Sexuality in teen comedies has definitely evolved over the past 15 years. Characters are brought in to uncomfortable situations where certain sexual acts come off as awkward and laughable because, well, they are. It makes us feel a little better when watching a movie like The To-Do List. Writer and director Maggie Carey takes those feelings we’ve all had in the Aubrey Plaza-starring comedy.
Tell us about the story. We heard that it might be based on actual experiences?
Maggie Carey: No no no, I mean yes then no. They like to say ‘loosely based,’ no pun intended. Yes and no. I graduated high school in 1993 in Boise, Idaho. There are a lot of similarities between Brandy’s character and my high school self. I was in every AP class. I did not make a list, so that part I just wanted to clarify, but my friends and I talked about all of those very specific things on the list. The whole reason I wrote the movie was there are certain things that you just have to experience in order to understand them. It’s sort of your classic coming-of-age story, but for us, because none of us were having sex, we were just talking about it. We asked questions like did you French kiss? Did you make out? Did you neck? Did you get a hickey? Each little thing that you did with a boy was sort of like a skill or a badge on your girl scouts uniform, but you were slightly more experienced than your friends. So those little things were very important.
One thing that was important that I think is okay is I love how I had my actual diary from the ’90s and I was re-reading it when I wrote the script. I was really high-achieving. I did a lot of stuff and I had a lot going on, but in my diary entries I’m just boy crazy. There was a competitive soccer camp, I did really well in that but all I talked about was the boy I saw two fields over and did he notice me. We exchanged addresses and I would have to wait three weeks for him to write a letter that just said “Hey, nice to meet you” and then we’d never see each other again. I think it’s okay for a girl to… it doesn’t mean we were running around with our heads chopped off boy crazy. We were doing a lot of stuff. We were confident, young girls who were also really boy crazy.
Well, it happens to all of us. Girls are naturally gossipy when it pertains to that when you’re younger because we’re all learning.
Maggie Carey: Yes, exactly! I can’t speak for men, but I can speak for my friends and I in high school and college, and that’s where you learn half the stuff. [laughs] Also, all of those conversations, the next step after you have sex then it takes years to actually have an orgasm. You need, as a woman, you need all of those conversations because frankly the teenage boys are lousy at what they are trying to do. So you need your girlfriends to talk it through so next time out it goes better.
We really like all the comedic elements of it and how the much the production design harkened back to the early ’90s.
Maggie Carey: In Brandy’s room, all of the posters in her room, the Pearl Jam poster. They’re all my actual posters that I have. They’re the actual ones I had in my room. I saved them. Maybe that makes me a pack rat, but I saved them. When we got financing for the movie I contacted my high school girlfriends who I’m really close with and asked them if they had anything from the time, if they saved anything. They sent me boxes of stuff, so I had all our high school yearbooks that I gave to our hairstylist, so she could make Boise, Idaho hair in 1993 which is really 1988 for the rest of the country. We just picked specific looks from that yearbook and I had tons of pictures of my friends and I from our high school bedrooms and I was really specific with Amber, Rachel Bilson‘s character. Her room had to be that kind of mint green and peach, kind of the colors of the flamingo craze when it was really big and the Miami colors. So that was really fun to just show my production designer this is what our bedrooms look like.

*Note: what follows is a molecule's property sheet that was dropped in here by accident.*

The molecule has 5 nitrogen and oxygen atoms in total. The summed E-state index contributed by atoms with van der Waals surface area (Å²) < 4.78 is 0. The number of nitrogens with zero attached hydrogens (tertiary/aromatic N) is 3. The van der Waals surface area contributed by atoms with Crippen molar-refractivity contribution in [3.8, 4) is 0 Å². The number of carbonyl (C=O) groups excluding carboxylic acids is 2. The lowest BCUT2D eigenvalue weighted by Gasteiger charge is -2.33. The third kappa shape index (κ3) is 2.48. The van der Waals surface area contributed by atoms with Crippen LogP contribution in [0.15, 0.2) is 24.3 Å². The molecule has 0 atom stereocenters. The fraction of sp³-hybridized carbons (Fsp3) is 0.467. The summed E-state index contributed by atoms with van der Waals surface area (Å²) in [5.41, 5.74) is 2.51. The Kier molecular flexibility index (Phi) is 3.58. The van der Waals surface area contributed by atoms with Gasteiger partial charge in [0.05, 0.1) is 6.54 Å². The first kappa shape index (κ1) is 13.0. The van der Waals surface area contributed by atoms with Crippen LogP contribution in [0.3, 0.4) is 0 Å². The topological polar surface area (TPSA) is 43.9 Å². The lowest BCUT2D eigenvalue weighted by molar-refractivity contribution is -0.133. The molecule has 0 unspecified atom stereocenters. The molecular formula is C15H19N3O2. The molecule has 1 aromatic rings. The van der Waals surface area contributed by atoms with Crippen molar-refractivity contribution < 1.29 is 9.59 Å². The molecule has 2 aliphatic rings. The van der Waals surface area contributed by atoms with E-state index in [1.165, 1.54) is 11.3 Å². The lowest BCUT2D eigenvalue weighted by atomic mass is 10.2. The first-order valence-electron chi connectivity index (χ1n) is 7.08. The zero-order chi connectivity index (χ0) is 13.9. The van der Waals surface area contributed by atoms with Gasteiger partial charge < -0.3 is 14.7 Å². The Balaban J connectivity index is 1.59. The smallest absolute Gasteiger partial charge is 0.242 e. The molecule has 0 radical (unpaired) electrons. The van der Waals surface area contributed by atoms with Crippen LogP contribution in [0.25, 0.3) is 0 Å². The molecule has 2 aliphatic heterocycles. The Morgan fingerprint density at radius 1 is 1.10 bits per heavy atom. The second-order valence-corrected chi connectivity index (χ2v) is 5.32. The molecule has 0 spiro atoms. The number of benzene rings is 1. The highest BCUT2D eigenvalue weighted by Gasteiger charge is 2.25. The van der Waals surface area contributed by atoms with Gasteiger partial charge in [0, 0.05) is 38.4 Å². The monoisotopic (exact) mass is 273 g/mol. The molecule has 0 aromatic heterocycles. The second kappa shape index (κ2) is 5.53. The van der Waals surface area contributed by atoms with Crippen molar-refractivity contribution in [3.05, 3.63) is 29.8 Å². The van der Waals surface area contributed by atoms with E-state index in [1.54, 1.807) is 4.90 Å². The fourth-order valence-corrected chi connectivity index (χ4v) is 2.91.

It’s great to see Aubrey Plaza get more of the spotlight here. Can you talk a little bit about your collaboration with the actress?
Maggie Carey: Well we met at UCB Theater in New York. We were in an improv class together, and then I cast her in this web series I did. In that she plays very sarcastic, deadpan and angst-y teen girl, which she plays so well and does awesome on Parks and Recreation. I also knew her from improv so you would see her in a show and she’d play six different characters in one night. It was really fun to see her in a different role. I never really thought twice in casting her in something different because I saw the range she had then and I thought it would be really fun to have her there. Aubrey and I, when we talked about her character, I referred to it as Aubrey Plaza’s version of Tracy Flick from Election. I don’t know if you’ve seen that movie but it’s one of my favorite movies and that was sort of my barometer for the character.
There are also the bright and wonderful comedians in the film that do all sorts of sexual acts with the leading lady.
Maggie Carey: [laughs] Yeah, the cast is awesome! Obviously Bill Hader, his character’s name was Willie which wasn’t a big stretch there. He had no choice but to do the movie. Aubrey, Bill, I and my producer Jennifer Todd, we reached out to actors that we are fans of and are friends with, because this is a really low-budget movie. Aubrey worked with Scott Porter on a movie and they were out karaoke-ing and he can really sing. She texted me at 2 a.m. and asked ‘What about Scott Porter for Rusty Waters?’ Yes. Of course. No problem. So we really reached out to our friends and that’s how we put the cast together. The strength of the movie is the ensemble. It’s such a great cast.
The To-Do List is out in theaters now.